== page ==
Scaredy-Cat —Meaning, Origin

Meaning:

Someone who is afraid; scared. (This phrase is also said as ‘fraidy-cat.’)

Example: Ryan was feeling sick. He thought about going to the doctor, but he was afraid of needles and did not want to get a shot, so he stayed home instead.

Thus, someone might call Ryan a scaredy-cat because he was afraid of going to the doctor.

Synonyms / Related Phrases:
1. Fraidy-cat
2. Having cold feet
3. Scared half to death
A Scaredy-Cat, Small Cute Kitten
This kitten looks scared. Or does it look curious? I can’t tell. Either way, it sure is cute!

Origin Of ‘Scaredy-Cat’

The phrase “scaredy-cat” most likely originates from the fact that cats are easily frightened by things. Indeed, many cat owners would probably attest to this. As the owner of a few cats myself, let me give you an example:

Let’s say you have an electrician or a plumber coming over to your house to fix an issue. How would a dog react upon seeing them? Probably by barking a lot, or if the dog is incredibly friendly, it might instead run up to them while wagging its tail. This isn’t exactly what I’d call a “scared” reaction. On the other hand, how would cats react?

Speaking specifically for my cats (though I imagine this reaction is very common among them), the moment a cat hears the voice of a stranger, let alone sees them, they will immediately enter a more alert state. Honestly, sometimes an unfamiliar voice at the door is all it takes for them to dart away looking for cover. Obviously, cats do this because they are scared, so they try to find a safe place to hide. Then once the electrician, plumber, or whoever it was that came over leaves, that’s normally when they will come back out. And even then, they’ll remain cautious for a bit.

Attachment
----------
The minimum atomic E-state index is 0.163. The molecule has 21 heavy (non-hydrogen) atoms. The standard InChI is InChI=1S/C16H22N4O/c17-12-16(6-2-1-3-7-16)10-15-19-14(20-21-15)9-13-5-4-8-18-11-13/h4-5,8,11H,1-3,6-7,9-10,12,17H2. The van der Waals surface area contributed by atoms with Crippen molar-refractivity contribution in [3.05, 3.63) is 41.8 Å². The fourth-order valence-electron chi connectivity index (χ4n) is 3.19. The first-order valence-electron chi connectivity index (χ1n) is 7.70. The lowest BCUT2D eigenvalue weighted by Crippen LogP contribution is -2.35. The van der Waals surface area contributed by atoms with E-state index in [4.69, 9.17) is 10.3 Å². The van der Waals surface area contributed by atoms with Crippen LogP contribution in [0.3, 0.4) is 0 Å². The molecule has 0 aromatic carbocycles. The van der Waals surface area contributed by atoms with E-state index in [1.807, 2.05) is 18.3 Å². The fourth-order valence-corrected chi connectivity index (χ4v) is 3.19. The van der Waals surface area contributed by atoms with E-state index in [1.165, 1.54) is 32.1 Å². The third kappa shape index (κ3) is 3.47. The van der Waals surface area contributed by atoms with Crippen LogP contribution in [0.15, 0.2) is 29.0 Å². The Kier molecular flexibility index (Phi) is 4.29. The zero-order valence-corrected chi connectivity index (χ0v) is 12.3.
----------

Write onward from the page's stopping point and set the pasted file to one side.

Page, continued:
So yes, they’re scared and they’re cats. Put the two together and, well, you nearly have this phrase. Of course, this is just one example that shows how easily they are frightened, but you get the idea.

Anyways, let’s talk about how old this phrase is. From what I’ve found, this expression first appears in print as ‘fraidie-cat.’ For instance, this form is in a newspaper called The Chronicle, May 1897:

“I Shan’t-tell you what’s his name !
When we want to play a game,
Always thinks that he’ll be hurt,
Soil his jacket in the dirt,
Tear his trousers, spoil his hat—
Fraidie-cat ! Fraidie-cat!”

As for ‘scaredy-cat,’ the earliest I could find it is 9 years later, in the book Billy Bounce, 1906:

“‘That is Scaredy Cat, and she will never come back.’ “


Example Sentence(s)

  • There’s a spider in the bathroom and I’m a scaredy-cat when it comes to dealing with them, so… can you get rid of it instead?
  • I have to use this weed eater on my backyard, but there are several bees flying around the area. Maybe I’ll do it later because I’m a fraidy-cat and don’t want to get stung.

Tip: Do you want to find more common sayings like this one? Use the menu at the top to find a list of them.